Published in Architecture Today, 4 February 2019
Founder of Hugh Broughton Architects, whose work includes a recent extension to Maidstone Museum, the design of Antarctic research stations for the UK and Spain, and an American atmospheric observatory in Greenland, reflects on his love of Barcelona for the feature 'My Kind of Town' in Architecture Today.
Twenty years ago, in 1994, I handed in my notice, got married and moved to Barcelona. We lived in a small rooftop flat in the Barri Gòtic with a terrace, hammock and an unsurpassed view of the cathedral. I was researching the feasibility of a large practice setting up an office in Spain but their fortunes were waning and it became increasingly clear that they were more intent on closing offices than opening them. I began to seek another job, and on a trip back to London I met Tom Neville, then editor of architectural publisher Ellipsis, who invited me to write one of its series of city guides to contemporary architecture. I made a bid to do Barcelona but that role was already taken and he offered me Madrid. Reluctantly we packed up the hammock and moved south to the Spanish capital to begin the task of documenting the best new buildings in the city.
La Rambla Boulevard in Barcelona
A few minutes after arriving in our basement apartment the doorbell rang and I was greeted by an architect who had heardabout the guidebook and wanted to submit his projects for consideration. The architect was Alberto Campo Baeza. From that moment on the soul of Madrid began to get hold of me, and it has never left. Madrid came to prominence only when Philip II moved his court there in 1561. Right in the middle of the newly unified nation it quickly became a focus for migration from all over the country. Its cultural diversity has been a feature ever since, representing every corner of the country in its politics, cuisine, arts and architecture. In every sense, Madrid is a microcosm of all Spain. On the one hand it is a traditional European capital with unsurpassed art galleries, glittering towers, wide boulevards choked by crowds of suited Euro-businesspeople all bathed in a haze of pollution.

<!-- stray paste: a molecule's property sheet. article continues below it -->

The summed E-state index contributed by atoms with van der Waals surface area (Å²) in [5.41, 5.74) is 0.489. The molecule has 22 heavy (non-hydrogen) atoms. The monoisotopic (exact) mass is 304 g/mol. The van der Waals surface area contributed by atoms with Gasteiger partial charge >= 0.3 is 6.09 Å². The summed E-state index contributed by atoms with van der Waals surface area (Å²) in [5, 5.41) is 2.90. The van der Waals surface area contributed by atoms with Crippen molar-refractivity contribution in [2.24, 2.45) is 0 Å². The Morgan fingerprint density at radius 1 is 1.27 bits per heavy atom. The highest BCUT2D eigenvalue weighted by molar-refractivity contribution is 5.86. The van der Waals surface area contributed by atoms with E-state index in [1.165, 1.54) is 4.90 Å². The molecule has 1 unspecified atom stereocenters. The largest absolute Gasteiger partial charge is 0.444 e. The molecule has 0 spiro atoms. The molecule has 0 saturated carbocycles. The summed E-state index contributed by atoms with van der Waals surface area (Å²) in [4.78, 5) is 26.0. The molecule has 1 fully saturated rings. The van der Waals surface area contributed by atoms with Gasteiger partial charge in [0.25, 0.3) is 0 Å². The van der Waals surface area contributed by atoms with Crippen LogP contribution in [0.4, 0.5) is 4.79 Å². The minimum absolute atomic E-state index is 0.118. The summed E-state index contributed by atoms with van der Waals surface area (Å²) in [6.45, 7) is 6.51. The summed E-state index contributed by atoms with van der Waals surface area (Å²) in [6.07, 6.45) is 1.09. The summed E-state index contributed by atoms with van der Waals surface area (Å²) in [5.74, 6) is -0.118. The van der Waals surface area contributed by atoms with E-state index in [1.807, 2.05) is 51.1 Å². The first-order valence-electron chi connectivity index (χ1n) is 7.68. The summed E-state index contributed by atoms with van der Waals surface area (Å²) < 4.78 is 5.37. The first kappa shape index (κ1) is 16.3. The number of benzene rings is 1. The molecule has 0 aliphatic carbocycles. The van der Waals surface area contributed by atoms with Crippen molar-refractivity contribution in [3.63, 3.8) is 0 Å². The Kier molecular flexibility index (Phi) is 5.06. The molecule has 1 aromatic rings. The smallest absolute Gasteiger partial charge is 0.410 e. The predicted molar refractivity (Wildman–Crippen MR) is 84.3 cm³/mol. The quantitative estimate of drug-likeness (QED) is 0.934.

On the other hand it is almost rural in its provincial subculture: elderly women dressed in black passing the day on shady benches, bustling community markets and the constant gossip emanating from cafes on every street corner. It is this dichotomy which is the lifeblood of the city. The development of Madrileño architecture is closely linked to the country’s recent political history. Franco’s approach to building was strictly revisionist, drawing upon ill-conceived notions of empire to project an image of strength, exemplified by monumental edifices such as the Air Ministry at Moncloa or the Edificio España in the city centre. As a result, following the return of democracy in 1982, architects invested in modernism with unfettered enthusiasm as they threw off the shackles of the past and joined in the creative boom of the Movida Madrileña. Unlike other European cities where commercial projects dominated the 1980s and 90s, in Madrid there was a public building boom, with numerous libraries, galleries, health centres and social housing constructed over a short period. Highlights such as Rafael Moneo’s Atocha station and Cruz & Ortiz’s Community Athletic Stadium are matched in quality by much smaller, but nonetheless delightful, projects such as Juan Navarro Baldeweg’s Pedro Salinas Library and Andrés Perea Ortega’s Santa Teresa Church in Tres Cantos.
In the last 20 years conditions in Spain have changed. Following European integration and economic boom the country has slipped into decline and the architectural development of the capital has suffered consequentially. Spanish architects now scramble for every commission, with many going out of business and others forced to find work abroad. Just before the slide the city did have a glorious swansong, gaining some of the most exciting examples of public architecture in Europe including Jean Nouvel’s brooding extension to the Reina Sofia, Rafael Moneo’s bravura extension to the Prado, the peerless new terminal at Barajas by Rogers Stirk Harbour and Estudio Lamela, and the seductive Corten-clad Caixa Forum by Herzog & de Meuron. These projects demonstrate the national commitment to the public realm.
For my own part, however, the best demonstration of public interest in architecture stretches back to my halcyon days in 1995, reviewing buildings for that Ellipsis guidebook. At the time the right-wing City Hall had decided to introduce a series of bulbous pastiche advertising columns, known by their detractors as ‘chirimbolos’, or ‘thingamajigs’. Intended to raise extra income, instead they raised the blood pressure of the people, who organised mass public marches through the city to protest at their installation – demonstrating both an extraordinary commitment to the built environment and the irrepressible Madrileño appetite for design of only the highest standard.